Friday, October 07, 2011

PLEASE Stop donations to JAPAN

In the middle of March 2011 the world was astonished by the images of the earthquake and the tsunami that desolated Japan.
Millions of people around the world prayed for the victims of this natural tragedy.
Donations of different types started flowing into japan from all over the world to help the affected people.

This week, Japan astonished us again, when the Agriculture and Fishing Minister Michihiko Kano announced that they will resume their bloody Whale hunt. Once again, the ships from the country of the "Raising Sun" will try again to hunt, kill and dismember “1000 whales" to feed the internal market (the whale meat is sold at upscale restaurants for over 100 dollars a pound … about 220 dollars a kilo)

As if this weren't enough, the Japanese government has committed 74 million dollars (in posteriors press declaration they promised 40 million dollars, still a ridiculous amount of money) to help equip the Whaling fleet, and promised to send a patrol ship to protect the whale murderers (last year they were unable to fulfill their governmental quota due to the interference imposed by the ecologist group “SEA SHEPHERD”).

According to the information from several sources (wikipedia,JE&SR, Yahoo , and others), after the March disaster the Republic of JAPAN has received about 200 million dollars in cash and another 200 in material goods, now the Japanese government plans to use between 10 y 20 percent of it in order to kill whales.

If the Japanese government can waste many like this, is pretty evident that they do not need any kind of donations.

An old Scuba diver told me once that the red disk in the Japanese flag is not due to the "Raising Sun" but to the blood of the whales they have killed.
I leave you my visualization of that concept.

Finally, I invite you to visit the wonderfull "Secretos del Mar", by Tito Rodriguez (who was my scuba diving instructor and a real passionate of the sea).

El nombre de la ballena
La pesada carga de la ballena
Discutir lo indiscutible
Azul esperanza
Orejas y colas

Thursday, August 25, 2011

TiVo Redux

One of gadgets that fascinated me in the USA is the TiVo, a device that can be described as a VCR without tapes, but TiVo is much more than that.

How would you like being able to watch live TV and then pause it to go bathroom? Or rewind it to see again details that you might have lost? TiVo allows you to do this and more.

If you live in a country in which TiVo CORP has activities, your TiVo will connect every night to one of their servers and download the TV programming guide for the following the 2 weeks.

With this information allows the device to do some really cool things: you can forget about specifying the channel and the time in order to record a program just browse the programming guide and select the program to record. Or just ask it to record all programs with “Star Wars” in the title, or any comedies staring “Jim Carey”, and TiVo will do it automatically.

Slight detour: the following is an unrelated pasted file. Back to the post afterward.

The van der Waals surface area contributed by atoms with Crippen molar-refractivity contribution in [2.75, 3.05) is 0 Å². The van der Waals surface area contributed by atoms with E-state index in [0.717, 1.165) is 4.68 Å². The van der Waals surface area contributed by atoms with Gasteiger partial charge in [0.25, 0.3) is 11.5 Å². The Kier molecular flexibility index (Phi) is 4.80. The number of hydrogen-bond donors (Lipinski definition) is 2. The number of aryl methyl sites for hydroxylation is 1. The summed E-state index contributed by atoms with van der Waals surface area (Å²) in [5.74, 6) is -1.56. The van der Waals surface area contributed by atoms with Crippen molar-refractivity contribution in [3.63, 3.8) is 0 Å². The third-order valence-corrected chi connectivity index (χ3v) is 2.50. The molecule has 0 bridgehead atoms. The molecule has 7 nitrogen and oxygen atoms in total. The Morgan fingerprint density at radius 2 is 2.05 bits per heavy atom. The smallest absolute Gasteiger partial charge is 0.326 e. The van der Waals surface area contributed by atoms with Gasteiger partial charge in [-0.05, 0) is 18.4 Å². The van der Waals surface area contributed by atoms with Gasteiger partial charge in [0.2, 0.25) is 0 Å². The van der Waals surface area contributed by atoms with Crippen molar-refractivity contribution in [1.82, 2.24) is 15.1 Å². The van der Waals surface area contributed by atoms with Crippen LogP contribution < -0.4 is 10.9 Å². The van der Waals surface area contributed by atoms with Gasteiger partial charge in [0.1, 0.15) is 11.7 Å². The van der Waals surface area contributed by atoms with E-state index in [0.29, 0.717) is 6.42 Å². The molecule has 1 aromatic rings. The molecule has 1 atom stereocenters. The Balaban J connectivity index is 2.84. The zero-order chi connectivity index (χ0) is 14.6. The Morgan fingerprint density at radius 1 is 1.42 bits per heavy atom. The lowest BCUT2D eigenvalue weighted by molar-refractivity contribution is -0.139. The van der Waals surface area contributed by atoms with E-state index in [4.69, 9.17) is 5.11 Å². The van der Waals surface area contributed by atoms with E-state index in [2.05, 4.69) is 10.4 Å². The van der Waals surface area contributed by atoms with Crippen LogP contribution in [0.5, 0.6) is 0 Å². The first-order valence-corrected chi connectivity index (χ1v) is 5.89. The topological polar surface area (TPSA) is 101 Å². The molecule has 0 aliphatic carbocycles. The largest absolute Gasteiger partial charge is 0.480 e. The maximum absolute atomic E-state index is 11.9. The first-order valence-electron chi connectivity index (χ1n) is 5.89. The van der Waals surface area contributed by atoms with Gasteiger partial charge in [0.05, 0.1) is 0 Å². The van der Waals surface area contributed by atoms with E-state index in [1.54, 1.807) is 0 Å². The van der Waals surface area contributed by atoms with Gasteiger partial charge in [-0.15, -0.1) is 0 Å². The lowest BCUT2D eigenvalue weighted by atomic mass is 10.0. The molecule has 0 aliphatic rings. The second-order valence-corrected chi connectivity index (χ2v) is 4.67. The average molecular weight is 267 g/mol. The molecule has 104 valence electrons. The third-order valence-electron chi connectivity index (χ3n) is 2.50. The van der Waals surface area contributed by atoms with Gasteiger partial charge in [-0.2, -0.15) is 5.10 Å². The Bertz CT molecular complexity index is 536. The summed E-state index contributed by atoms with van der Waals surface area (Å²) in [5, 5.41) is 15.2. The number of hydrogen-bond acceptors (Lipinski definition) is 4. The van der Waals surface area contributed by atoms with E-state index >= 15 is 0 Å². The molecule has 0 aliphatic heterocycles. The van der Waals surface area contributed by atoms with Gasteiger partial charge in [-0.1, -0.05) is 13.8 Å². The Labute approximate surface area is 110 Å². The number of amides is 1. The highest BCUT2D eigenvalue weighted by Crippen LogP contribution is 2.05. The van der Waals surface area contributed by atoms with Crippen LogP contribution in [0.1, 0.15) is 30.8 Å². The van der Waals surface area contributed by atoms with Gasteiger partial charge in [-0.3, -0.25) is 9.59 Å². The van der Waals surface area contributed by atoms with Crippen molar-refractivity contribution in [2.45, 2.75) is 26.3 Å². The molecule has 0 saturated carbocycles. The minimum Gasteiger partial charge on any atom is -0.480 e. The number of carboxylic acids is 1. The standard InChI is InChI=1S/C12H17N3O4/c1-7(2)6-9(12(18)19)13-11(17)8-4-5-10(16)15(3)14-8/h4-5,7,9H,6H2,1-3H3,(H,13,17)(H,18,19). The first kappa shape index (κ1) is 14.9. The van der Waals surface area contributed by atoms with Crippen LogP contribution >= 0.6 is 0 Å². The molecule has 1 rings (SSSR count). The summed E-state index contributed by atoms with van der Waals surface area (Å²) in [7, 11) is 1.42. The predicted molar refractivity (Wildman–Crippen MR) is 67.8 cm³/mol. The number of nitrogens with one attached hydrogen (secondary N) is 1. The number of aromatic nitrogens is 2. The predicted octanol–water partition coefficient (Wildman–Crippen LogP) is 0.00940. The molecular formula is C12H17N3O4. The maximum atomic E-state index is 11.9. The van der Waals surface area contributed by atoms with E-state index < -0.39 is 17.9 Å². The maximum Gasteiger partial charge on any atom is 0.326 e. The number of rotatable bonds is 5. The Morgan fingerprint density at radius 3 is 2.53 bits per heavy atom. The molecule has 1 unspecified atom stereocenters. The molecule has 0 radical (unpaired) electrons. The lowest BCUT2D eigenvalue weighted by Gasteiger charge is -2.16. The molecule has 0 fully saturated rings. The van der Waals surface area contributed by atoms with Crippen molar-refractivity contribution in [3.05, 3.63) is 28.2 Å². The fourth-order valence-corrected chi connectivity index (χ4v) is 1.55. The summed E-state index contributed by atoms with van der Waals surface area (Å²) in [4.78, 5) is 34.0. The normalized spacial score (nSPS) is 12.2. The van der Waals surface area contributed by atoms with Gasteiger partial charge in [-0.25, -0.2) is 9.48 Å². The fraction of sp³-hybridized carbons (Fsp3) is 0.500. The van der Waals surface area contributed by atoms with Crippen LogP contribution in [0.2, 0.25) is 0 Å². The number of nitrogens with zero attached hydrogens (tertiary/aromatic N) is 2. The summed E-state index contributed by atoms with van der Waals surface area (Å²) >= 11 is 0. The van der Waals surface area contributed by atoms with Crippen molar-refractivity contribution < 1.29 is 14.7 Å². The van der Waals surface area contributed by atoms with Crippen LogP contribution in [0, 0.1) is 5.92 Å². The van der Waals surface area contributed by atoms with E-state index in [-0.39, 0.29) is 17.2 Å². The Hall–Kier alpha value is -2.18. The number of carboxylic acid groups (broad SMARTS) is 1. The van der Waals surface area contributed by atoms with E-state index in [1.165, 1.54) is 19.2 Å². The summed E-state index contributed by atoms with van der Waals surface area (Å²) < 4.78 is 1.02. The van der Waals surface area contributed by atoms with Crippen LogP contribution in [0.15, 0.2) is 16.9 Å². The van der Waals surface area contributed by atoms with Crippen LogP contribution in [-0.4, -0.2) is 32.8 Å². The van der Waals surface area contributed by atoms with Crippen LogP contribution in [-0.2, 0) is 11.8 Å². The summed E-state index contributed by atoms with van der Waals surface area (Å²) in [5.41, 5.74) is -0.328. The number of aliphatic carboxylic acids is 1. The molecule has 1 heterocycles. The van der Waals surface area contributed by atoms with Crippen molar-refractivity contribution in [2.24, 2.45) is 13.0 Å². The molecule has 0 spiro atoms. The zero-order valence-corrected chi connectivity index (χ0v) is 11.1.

The TiVo on the inside

Beyond the user interface, TiVo is just a computer.

It has a processor (RISC or MISP, depending on the model), a video interface, a power source, a hard drive, several serial ports, and a modem; some models include USB ports, and even a Network connector. The only thing missing is a keyboard! 

But this is not an ordinary computer. Every TiVo has an integrated TV tuner (similar to those found one any VCR), a MPG coder (turns the Video into MPG-2 files) and a MPG decoder (turns MPG-2 files into video).

One of the limitations of these units is the processor, which is old and slow. Since the unit contains dedicated circuits to handle the Audio and Video conversion, there was no reason to include a more powerful (and therefore expensive) processor.

Besides storing Video, the hard drive contains the operating system (a version of Linux). And this is one of the greatest news for computer geeks.

By using Linux OS, TiVo Corp. it is forced to freely share all the improvements that they make and distribute, and that greatly benefits the community.

TiVo has fulfilled that commitment (although they usually take their time), but have also generated a great debate by refusing to share those programs and libraries that they developed “from scratch”; some interpret that all improvement (including new libraries or programs that implement existing libraries) must be shared freely, whereas others maintain that only improvements to existing elements must be shared.

If this was not enough, TiVo Corp. restricts (by digital signatures) the software that can run on this equipment; Once again, some people interprets that this goes against the rules of GNU GPL (the license that regulates the use of Linux and other programs), while others interpret that it’s perfectly OK.

This is called Tivoization and a great debate has grown around it, to the point so that the Free Software Foundation has decided to publish an updated version of the GPL that clearly prohibits this activity.